02.22.2013
By Terry Flanagan

Most Innovative Buy-Side Trader

When a portfolio manager hands off a buy or sell order to a trader on Ben Sylvester’s team, that manager may walk away, but his or her influence remains for the execution.

Sylvester, head of U.S. equity trading at J.P. Morgan Asset Management, has implemented a trading methodology in which the characteristics and investment style of the portfolio manager are important considerations. The idea is to intersect the trading and investing processes in order to achieve the best possible execution.

“Instead of looking at orders throughout the day and trading the market, we look at the orders on an individual basis, and trade the manager,” Sylvester told Markets Media. “For example, if a certain manager trades Cisco decidedly different than another manager, this is a huge information component.”

The 12-person trading staff at J.P. Morgan Asset Management includes eight traders, two quant analysts, a business manager and Sylvester. The trading desk oversees equity trading in the Americas, including equities, futures, options, and preferred securities, and trading is on behalf of all fiduciary elements within the asset manager. J.P. Morgan manages about $1.4 trillion for institutional investors worldwide.

“Instead of looking at orders throughout the day and trading the market, we look at the orders on an individual basis, and trade the manager.”

Sylvester joined J.P. Morgan in 2009 after trading for about 7 years at Babson Capital Management in Boston, and he has made his mark on how the trading desk operates. “Thematically, it’s about data, visualization, and systematic trading, or automation,” Sylvester said.

“We started with what we call manager profiling, which is much like a forensic exercise in that we look at the fingerprints of the manager,” Sylvester said. “This includes the date he sends an order, order size, what does the order look like, what is the stock-price action before the order is sent, etc. This is where trading intersects with the investment process, and we get an indication of the approach this manager takes to investing.”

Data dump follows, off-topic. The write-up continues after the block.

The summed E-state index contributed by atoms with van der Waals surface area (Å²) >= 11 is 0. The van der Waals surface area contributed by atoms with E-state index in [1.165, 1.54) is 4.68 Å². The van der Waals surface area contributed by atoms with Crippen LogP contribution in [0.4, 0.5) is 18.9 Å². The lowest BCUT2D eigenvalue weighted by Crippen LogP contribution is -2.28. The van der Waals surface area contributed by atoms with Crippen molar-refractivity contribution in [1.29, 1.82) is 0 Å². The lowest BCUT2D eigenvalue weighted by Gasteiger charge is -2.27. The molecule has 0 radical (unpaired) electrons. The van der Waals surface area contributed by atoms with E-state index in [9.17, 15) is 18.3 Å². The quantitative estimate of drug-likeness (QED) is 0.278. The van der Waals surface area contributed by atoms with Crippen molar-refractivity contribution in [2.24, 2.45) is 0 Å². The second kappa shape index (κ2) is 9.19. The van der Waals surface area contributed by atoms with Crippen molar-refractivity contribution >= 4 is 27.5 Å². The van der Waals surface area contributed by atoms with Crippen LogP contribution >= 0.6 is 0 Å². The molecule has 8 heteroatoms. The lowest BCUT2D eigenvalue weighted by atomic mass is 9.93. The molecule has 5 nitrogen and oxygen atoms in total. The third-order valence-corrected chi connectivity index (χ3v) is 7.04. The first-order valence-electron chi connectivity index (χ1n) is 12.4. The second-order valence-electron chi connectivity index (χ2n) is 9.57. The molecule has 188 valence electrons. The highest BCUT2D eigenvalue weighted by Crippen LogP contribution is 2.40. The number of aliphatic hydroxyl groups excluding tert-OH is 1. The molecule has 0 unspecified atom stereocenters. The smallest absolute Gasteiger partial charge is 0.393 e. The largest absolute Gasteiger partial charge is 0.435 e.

A portfolio manager may be momentum-oriented, or trade in down markets looking for mean reversion, or inclined to trade in flat markets. Rather than pack all the data on spreadsheets, Sylvester’s team visualizes the styles. “If you picture a line going up to a 45- degree angle, or a smile curve (which would be a mean-reversion trader), or a flat line, visualization gives you the sense that these are three different types of managers,” he said.

Visual articulation of data is a key expediter, according to Sylvester, “because it’s almost instantaneous, and once you can visualize it you can do something about it.”

“We pick up on the data and do the modeling exercise, but we’re not trying to influence the process. We’re just trying to see what the intersection looks like,” Sylvester said. The methodology “allows us to create specific trading strategies either to a product or to a manager.”

Top-10 Rankings

Sylvester is doing something right. J.P. Morgan Asset Management’s U.S. Small-Cap Growth strategy graded out among the 10 best managers in overall execution process for 2012, according to Zeno Consulting Group, which analyzes institutional managers’ trading processes and costs. JPMorgan’s Large-Cap Value and Mid-Cap Growth ranked in the top 10 for best utilization of brokers, and its Mid-Cap Growth, Small-Cap Growth and Small-Cap Value styles ranked in the top 10 for commissions.